Some Confederate monuments still stand

Kierra Calhoun | Staff Writer

With the recent resurgence of publicized racial tensions in the United States, there has been much discussion over whether all Confederate monuments should be removed from southern communities.

Richmond couple George Braxton and Kelly Harris-Braxton were recently interviewed by Channel 13 News on their personal views about the confederate statues on Monument Avenue and why they believe the statues should be removed. The Braxtons both asserted that Confederate monuments are directly associated with all of the brutalities African Americans have endured in order to benefit the Confederate economy.

The couple also views this monument, and others similar to it, as “gathering places for separatists, white supremacists and Nazis.”

The Braxtons and many other individuals think all Confederate statues and monuments in the South should be removed.

Several Hampton University students, when asked about their personal views and feelings toward confederate monuments, had disparate responses – especially when comparing the ones between students from the South and students from other regions of the country.

When asked what feelings they held toward Confederate monuments, many students, especially those from non-southern regions, expressed indifference.

“I do not have [strong] feelings towards the monuments themselves, as I did not grow up in the South,” sophomore Andre Ray said. “[If I had to choose,] I would say to take [the statues] down only because I think that keeping them up signifies that we as a country are not unified. The Confederacy formed its own country, and we are all one country now.”

Responses similar to Ray’s suggest that perhaps the negative stigmas associated with Confederate monuments are a regional thing. Many students also expressed that they associate the monuments with the Civil War more so than they do with slavery.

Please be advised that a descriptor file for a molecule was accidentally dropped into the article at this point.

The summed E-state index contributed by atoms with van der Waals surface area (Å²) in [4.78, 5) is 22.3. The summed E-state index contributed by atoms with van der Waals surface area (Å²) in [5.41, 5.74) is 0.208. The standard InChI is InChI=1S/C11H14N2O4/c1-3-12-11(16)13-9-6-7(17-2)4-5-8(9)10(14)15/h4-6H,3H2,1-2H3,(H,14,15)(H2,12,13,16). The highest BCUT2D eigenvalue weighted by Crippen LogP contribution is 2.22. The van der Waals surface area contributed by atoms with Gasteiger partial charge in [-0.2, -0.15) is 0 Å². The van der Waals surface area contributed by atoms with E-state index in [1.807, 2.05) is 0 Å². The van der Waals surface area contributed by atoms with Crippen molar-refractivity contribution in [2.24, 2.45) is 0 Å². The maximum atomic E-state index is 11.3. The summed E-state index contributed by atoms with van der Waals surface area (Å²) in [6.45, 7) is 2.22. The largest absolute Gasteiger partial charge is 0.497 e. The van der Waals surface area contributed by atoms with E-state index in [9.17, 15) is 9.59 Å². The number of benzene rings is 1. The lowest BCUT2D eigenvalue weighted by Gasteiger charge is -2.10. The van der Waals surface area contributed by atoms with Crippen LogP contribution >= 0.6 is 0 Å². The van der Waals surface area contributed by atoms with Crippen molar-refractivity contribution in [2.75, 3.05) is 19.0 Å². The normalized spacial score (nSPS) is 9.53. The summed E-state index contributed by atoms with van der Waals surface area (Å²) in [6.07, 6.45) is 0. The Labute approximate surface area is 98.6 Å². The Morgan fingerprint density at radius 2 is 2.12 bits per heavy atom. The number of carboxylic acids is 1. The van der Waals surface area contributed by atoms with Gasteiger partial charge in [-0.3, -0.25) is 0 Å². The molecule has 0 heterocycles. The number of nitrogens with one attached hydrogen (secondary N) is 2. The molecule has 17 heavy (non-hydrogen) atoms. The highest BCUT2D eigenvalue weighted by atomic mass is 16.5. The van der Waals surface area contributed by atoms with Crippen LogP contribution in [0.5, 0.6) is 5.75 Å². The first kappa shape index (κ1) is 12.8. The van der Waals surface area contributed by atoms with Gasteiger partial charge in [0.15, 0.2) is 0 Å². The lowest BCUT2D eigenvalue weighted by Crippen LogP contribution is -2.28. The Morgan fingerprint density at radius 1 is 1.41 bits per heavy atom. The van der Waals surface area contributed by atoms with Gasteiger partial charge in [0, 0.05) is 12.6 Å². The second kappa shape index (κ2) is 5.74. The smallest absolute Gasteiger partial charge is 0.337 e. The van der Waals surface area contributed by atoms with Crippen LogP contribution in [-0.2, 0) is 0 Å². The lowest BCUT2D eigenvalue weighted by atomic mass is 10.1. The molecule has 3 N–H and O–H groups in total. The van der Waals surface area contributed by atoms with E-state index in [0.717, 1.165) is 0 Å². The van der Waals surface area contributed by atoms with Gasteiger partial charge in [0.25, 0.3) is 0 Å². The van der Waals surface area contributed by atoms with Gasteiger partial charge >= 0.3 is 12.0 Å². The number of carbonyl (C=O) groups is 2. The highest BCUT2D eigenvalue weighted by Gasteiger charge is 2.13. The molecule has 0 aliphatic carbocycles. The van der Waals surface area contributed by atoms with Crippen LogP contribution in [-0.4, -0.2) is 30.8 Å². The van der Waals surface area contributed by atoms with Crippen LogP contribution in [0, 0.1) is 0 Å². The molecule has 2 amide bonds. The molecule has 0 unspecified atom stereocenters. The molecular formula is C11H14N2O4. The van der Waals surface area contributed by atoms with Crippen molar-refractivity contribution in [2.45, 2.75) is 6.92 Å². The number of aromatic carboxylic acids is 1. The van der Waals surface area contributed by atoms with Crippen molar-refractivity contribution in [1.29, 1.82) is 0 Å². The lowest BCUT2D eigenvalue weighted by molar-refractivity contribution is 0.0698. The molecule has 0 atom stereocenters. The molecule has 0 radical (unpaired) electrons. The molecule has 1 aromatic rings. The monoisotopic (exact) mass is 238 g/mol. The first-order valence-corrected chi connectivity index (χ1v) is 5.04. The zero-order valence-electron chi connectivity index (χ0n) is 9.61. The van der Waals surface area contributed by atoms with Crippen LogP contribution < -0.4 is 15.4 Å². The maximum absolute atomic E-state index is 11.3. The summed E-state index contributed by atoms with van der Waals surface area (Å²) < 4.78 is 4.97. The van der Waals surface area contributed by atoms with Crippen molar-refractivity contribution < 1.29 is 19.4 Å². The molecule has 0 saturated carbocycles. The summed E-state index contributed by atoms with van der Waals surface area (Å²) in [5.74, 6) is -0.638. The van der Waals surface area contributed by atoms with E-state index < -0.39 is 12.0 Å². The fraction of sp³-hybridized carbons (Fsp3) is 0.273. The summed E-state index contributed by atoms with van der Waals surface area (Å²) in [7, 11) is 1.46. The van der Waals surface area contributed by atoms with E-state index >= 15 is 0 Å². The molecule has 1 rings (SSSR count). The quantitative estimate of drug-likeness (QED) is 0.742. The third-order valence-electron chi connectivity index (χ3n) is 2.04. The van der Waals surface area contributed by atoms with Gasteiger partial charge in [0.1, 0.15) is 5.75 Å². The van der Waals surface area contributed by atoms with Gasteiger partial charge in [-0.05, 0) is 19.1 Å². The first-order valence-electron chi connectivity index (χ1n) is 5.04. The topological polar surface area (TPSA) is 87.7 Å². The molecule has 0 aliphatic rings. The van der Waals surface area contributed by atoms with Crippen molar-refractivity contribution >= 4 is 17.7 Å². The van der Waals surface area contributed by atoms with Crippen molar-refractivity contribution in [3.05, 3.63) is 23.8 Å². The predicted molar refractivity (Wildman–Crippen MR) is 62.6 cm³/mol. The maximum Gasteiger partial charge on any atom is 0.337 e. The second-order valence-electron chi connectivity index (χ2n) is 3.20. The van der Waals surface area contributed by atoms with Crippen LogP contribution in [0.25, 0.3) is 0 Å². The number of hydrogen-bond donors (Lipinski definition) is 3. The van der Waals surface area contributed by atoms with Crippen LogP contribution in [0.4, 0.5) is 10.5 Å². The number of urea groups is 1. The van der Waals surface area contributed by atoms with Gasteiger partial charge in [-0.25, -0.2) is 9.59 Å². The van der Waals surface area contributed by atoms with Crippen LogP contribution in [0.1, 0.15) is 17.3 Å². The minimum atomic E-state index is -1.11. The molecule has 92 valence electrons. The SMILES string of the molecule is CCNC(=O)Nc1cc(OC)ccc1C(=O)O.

Ultimately, nearly every student who was interviewed maintained the monuments should be taken down.

“They should be taken down, because what is there to celebrate?” said Raina Williams, a junior political science major from Philadelphia.

Many believe that the removal of monuments of Confederate war heroes could be the first step in putting an end to racial terrorism in the country.

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HU students get a taste of the tech industry

Leondra Head | Local & World Editor

Spotify

Hamptonians are gaining insightful knowledge from leaders in the technology sector on endless career opportunities the technology industry has to offer. Nine Hampton students were selected to participate in Spotify’s HBCU Opening Act Conference from a pool of over 1,000 applicants who applied.

Spotify offered the conference to students who attend HBCU’s and are interested in pursuing careers in the music-tech and media industries. Students sat with executives and leaders within music, tech and media industries and were provided with insight on how to achieve career goals in these industries.